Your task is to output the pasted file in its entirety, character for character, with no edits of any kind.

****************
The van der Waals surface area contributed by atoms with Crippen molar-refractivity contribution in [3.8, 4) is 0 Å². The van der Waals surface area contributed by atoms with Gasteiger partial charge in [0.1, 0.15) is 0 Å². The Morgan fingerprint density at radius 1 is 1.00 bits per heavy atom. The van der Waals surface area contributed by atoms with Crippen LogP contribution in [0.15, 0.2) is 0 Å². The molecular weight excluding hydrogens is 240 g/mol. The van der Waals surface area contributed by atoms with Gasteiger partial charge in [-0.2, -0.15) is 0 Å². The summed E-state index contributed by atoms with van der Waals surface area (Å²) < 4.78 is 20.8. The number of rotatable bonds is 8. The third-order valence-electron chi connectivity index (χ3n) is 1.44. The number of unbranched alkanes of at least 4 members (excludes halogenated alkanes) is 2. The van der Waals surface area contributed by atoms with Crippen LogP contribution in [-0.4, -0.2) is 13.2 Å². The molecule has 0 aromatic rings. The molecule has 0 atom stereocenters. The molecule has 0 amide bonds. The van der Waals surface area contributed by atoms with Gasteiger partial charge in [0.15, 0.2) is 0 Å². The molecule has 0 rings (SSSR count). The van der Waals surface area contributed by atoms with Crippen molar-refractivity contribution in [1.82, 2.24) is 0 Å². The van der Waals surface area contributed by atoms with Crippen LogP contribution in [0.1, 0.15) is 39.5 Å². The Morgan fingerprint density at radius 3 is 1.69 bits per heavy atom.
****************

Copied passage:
The van der Waals surface area contributed by atoms with Crippen molar-refractivity contribution in [3.8, 4) is 0 Å². The van der Waals surface area contributed by atoms with Gasteiger partial charge in [0.1, 0.15) is 0 Å². The Morgan fingerprint density at radius 1 is 1.00 bits per heavy atom. The van der Waals surface area contributed by atoms with Crippen LogP contribution in [0.15, 0.2) is 0 Å². The molecular weight excluding hydrogens is 240 g/mol. The van der Waals surface area contributed by atoms with Gasteiger partial charge in [-0.2, -0.15) is 0 Å². The summed E-state index contributed by atoms with van der Waals surface area (Å²) < 4.78 is 20.8. The number of rotatable bonds is 8. The third-order valence-electron chi connectivity index (χ3n) is 1.44. The number of unbranched alkanes of at least 4 members (excludes halogenated alkanes) is 2. The van der Waals surface area contributed by atoms with Crippen LogP contribution in [-0.4, -0.2) is 13.2 Å². The molecule has 0 aromatic rings. The molecule has 0 atom stereocenters. The molecule has 0 amide bonds. The van der Waals surface area contributed by atoms with Gasteiger partial charge in [0.15, 0.2) is 0 Å². The molecule has 0 rings (SSSR count). The van der Waals surface area contributed by atoms with Crippen molar-refractivity contribution in [1.82, 2.24) is 0 Å². The van der Waals surface area contributed by atoms with Crippen LogP contribution in [0.1, 0.15) is 39.5 Å². The Morgan fingerprint density at radius 3 is 1.69 bits per heavy atom.